We are Down to Earth in Peru on a police patrol to La Pampa, a wasteland on the outskirts of the Amazon. In the last six years 50,000 hectares of rainforest have been obliterated in this region, most of it due to illegal gold mining. Today the authorities are clamping down.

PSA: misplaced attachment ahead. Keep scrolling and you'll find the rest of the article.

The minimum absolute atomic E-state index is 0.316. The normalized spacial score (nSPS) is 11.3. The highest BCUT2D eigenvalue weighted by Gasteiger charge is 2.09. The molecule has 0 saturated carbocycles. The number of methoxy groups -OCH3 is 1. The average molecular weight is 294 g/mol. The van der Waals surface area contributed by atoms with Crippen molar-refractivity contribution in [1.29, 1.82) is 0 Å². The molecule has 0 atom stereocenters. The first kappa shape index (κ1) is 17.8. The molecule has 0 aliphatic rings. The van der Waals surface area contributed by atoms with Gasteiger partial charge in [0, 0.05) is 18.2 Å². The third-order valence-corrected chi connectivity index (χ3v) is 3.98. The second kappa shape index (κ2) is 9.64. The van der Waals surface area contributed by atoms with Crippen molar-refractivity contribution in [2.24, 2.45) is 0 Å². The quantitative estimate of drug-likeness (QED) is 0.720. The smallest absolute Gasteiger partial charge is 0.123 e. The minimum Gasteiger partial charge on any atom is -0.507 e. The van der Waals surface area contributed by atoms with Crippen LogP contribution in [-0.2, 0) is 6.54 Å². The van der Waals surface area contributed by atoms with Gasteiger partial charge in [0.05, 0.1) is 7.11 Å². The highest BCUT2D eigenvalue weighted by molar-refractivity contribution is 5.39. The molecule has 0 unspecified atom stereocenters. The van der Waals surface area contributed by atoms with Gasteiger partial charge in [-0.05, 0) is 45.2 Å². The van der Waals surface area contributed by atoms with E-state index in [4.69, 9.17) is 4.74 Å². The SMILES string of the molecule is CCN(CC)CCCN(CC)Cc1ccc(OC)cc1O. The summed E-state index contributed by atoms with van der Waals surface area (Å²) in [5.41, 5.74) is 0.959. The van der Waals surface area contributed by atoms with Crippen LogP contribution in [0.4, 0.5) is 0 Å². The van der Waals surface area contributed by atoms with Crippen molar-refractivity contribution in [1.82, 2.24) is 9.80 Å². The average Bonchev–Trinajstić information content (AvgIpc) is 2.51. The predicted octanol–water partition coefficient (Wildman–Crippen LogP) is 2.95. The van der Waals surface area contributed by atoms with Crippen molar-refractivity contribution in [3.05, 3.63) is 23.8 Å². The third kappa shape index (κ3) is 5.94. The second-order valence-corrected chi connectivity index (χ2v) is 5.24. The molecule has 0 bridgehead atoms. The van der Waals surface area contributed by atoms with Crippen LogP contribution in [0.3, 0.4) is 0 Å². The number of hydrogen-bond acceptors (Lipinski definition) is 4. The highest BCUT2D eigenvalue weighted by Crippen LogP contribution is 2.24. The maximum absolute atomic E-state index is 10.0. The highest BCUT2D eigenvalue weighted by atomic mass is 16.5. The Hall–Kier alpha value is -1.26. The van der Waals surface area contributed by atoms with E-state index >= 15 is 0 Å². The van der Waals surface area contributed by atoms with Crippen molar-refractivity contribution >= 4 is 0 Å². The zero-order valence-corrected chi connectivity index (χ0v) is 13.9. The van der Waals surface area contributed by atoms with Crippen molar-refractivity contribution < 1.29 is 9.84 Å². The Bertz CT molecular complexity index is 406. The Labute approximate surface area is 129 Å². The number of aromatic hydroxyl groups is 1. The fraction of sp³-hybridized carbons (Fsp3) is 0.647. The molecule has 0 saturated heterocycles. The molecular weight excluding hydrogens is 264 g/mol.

Despite efforts to halt deforestation, the number of trees being cut in Peru has jumped 80% since the start of the century. NGOs such as Rainforest Alliance are working with local communities to prove that protecting the forest - and adding value to existing renewable resources - offers a more lucrative and sustainable income over the long term. Tourism could be the most promising. If visitors are willing to pay large amounts to see unspoiled virgin rainforests, it may be the most powerful evidence that trees in the Amazon are worth more alive than dead.